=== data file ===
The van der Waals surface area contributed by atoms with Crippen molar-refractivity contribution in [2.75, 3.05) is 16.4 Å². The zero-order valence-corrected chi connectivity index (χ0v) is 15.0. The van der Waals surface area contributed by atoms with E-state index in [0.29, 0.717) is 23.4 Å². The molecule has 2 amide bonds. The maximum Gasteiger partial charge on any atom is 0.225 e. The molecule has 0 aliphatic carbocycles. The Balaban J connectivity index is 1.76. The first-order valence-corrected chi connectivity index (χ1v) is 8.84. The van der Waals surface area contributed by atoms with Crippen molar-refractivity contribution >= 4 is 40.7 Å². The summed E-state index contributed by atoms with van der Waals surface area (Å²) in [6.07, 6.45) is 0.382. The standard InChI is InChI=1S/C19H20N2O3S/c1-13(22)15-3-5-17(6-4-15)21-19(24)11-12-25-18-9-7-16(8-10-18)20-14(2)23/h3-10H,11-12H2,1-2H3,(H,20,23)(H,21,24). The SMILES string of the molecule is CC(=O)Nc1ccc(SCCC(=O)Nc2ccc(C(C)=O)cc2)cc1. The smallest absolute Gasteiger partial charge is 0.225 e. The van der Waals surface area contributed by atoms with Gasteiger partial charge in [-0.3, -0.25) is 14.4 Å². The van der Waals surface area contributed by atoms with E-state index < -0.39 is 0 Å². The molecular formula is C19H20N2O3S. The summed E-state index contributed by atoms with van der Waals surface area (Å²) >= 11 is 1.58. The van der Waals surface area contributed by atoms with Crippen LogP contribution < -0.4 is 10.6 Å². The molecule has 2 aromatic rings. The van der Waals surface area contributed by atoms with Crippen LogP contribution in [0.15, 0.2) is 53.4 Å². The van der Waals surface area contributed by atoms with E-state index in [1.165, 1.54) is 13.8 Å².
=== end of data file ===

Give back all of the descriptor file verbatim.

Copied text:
The van der Waals surface area contributed by atoms with Crippen molar-refractivity contribution in [2.75, 3.05) is 16.4 Å². The zero-order valence-corrected chi connectivity index (χ0v) is 15.0. The van der Waals surface area contributed by atoms with E-state index in [0.29, 0.717) is 23.4 Å². The molecule has 2 amide bonds. The maximum Gasteiger partial charge on any atom is 0.225 e. The molecule has 0 aliphatic carbocycles. The Balaban J connectivity index is 1.76. The first-order valence-corrected chi connectivity index (χ1v) is 8.84. The van der Waals surface area contributed by atoms with Crippen molar-refractivity contribution >= 4 is 40.7 Å². The summed E-state index contributed by atoms with van der Waals surface area (Å²) in [6.07, 6.45) is 0.382. The standard InChI is InChI=1S/C19H20N2O3S/c1-13(22)15-3-5-17(6-4-15)21-19(24)11-12-25-18-9-7-16(8-10-18)20-14(2)23/h3-10H,11-12H2,1-2H3,(H,20,23)(H,21,24). The SMILES string of the molecule is CC(=O)Nc1ccc(SCCC(=O)Nc2ccc(C(C)=O)cc2)cc1. The smallest absolute Gasteiger partial charge is 0.225 e. The van der Waals surface area contributed by atoms with Gasteiger partial charge in [-0.3, -0.25) is 14.4 Å². The van der Waals surface area contributed by atoms with E-state index < -0.39 is 0 Å². The molecular formula is C19H20N2O3S. The summed E-state index contributed by atoms with van der Waals surface area (Å²) >= 11 is 1.58. The van der Waals surface area contributed by atoms with Crippen LogP contribution < -0.4 is 10.6 Å². The molecule has 2 aromatic rings. The van der Waals surface area contributed by atoms with Crippen LogP contribution in [0.15, 0.2) is 53.4 Å². The van der Waals surface area contributed by atoms with E-state index in [1.165, 1.54) is 13.8 Å².